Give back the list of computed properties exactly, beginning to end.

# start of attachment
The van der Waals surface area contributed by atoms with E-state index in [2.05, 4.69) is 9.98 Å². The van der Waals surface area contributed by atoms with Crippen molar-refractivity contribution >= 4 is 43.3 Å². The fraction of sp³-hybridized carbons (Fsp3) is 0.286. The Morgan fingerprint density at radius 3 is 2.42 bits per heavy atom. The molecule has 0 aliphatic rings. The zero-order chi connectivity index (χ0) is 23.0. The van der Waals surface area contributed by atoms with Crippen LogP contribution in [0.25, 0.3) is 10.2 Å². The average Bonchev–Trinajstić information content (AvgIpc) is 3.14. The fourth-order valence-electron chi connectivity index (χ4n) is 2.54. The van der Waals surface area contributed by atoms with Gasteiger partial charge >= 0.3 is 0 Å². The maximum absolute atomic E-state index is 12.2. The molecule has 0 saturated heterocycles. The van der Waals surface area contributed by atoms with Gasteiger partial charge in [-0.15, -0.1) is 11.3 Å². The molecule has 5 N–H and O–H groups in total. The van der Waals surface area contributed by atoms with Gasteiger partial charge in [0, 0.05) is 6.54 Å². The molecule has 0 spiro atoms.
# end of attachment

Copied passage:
The van der Waals surface area contributed by atoms with E-state index in [2.05, 4.69) is 9.98 Å². The van der Waals surface area contributed by atoms with Crippen molar-refractivity contribution >= 4 is 43.3 Å². The fraction of sp³-hybridized carbons (Fsp3) is 0.286. The Morgan fingerprint density at radius 3 is 2.42 bits per heavy atom. The molecule has 0 aliphatic rings. The zero-order chi connectivity index (χ0) is 23.0. The van der Waals surface area contributed by atoms with Crippen LogP contribution in [0.25, 0.3) is 10.2 Å². The average Bonchev–Trinajstić information content (AvgIpc) is 3.14. The fourth-order valence-electron chi connectivity index (χ4n) is 2.54. The van der Waals surface area contributed by atoms with Gasteiger partial charge >= 0.3 is 0 Å². The maximum absolute atomic E-state index is 12.2. The molecule has 0 saturated heterocycles. The van der Waals surface area contributed by atoms with Gasteiger partial charge in [-0.15, -0.1) is 11.3 Å². The molecule has 5 N–H and O–H groups in total. The van der Waals surface area contributed by atoms with Gasteiger partial charge in [0, 0.05) is 6.54 Å². The molecule has 0 spiro atoms.